Paris Latley


We were at home on Friday night when we heard the horrendous news about the terrorist attacks. Earlier on in the evening, when we'd both just returned from work, Ian and I were contemplating going out for a few drinks but decided to stay in instead. On the walk home from work, the atmosphere was the same as any other; carefree people laughed and chatted with their friends over a drink after another days work, full of life, prospects and happiness, all reveling in the Friday night feeling; knowing that they had the whole weekend, and their lives, ahead of them!

I love walking back from work because the atmosphere's so vibrant, it rubs off on you and leaves you smiling to yourself and walking with a spring in your step. It's the same every night of the week, from Monday, straight through to Sunday, of course even more so on a Friday and Saturday night. But this Friday night was not destined for its' usual spender, instead it would shake the world...

Whilst cooking dinner, Ian received a notification on his phone from the BBC news that there'd been shootings in Paris by the football stadium, we were both so shocked and in disbelief but as the football match, which we were watching on TV, carried on as normal and no information about the events were on any French news websites, we couldn't even begin to imagine the full extent of the events. By the time the football match had finished, the news was everywhere, there'd been so many shootings and explosions and people were taken hostage in the Bataclan. We sat in silence, watching the news on TV and refreshing the online news websites for more information until 3.30AM. We were flooded with messages from friends and family, all worried for our safety. We contacted our other friends in Paris to check they were all safe and reassured each other. After opening the windows for fresh air, we were greeted with the blaring sound of ambulances and police cars. The air was filled with those piercing sounds which no one ever wants to hear. They haven't stopped since.

One of our friends was in a nearby pub when it happened, at first they locked the doors, pulled down the shutters and put bars up but after the landlady found out that someone she knew had been killed, they chose to close the pub and kicked everyone out. He described seeing people being resuscitated in the street and blood everywhere...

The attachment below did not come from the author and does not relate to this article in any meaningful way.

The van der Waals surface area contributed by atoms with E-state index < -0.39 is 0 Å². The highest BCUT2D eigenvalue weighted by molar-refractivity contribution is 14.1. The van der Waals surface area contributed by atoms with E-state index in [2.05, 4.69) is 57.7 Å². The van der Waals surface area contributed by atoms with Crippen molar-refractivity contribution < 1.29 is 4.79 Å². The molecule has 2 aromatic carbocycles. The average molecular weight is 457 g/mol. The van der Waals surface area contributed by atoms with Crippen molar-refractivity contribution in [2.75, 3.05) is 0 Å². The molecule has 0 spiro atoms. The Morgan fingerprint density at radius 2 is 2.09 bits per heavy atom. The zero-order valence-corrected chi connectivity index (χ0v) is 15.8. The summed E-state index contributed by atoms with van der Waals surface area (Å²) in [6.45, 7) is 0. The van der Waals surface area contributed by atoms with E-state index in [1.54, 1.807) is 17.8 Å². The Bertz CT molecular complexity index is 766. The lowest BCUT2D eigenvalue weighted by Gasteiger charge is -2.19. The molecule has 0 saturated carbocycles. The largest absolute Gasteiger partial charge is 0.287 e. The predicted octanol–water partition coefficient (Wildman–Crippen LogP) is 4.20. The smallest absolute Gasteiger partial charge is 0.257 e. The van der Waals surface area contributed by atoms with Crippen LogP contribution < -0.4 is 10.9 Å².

We were advised by the government to stay inside the following day, we spent the whole time watching the news in disbelief that anyone was capable of doing something so incredibly barbaric and horrific. Images of people frantically trying to escape deadly bullets etched in our minds from them being televised on the news repeatedly, though the terror we felt never faded and felt as raw as the very first time we saw it. The next day we decided to go out, we were both nervous at first and straight away you could feel how the atmosphere had changed. The usual chirpy faces, hustle and bustle and happiness had been replaced by a respectful solemness and somewhat eerie abandonment. Aside from the odd person rushing to get to their destination, the area was virtually deserted! Throughout the day things slowly began to resemble normality a bit more. It was as if Paris was being awoken from a long slumber; people emerged in dribs and drabs, Paris began to open its eyes again, wiping the sleep from her eyes and awakening. Slowly but surely, more life was restored and more people came out into the streets; united! Day by day things are returning, Paris is waking up again.We went to pay our respects at the Bataclan and Place de la Republique. There's a strong feeling of solidarity and compassion which is overwhelming and reassuring to experience, strangers cried on each others shoulders and consoled each other like family. The same thoughts resonated in everyone's minds... why?? and How?? How could anyone do that?

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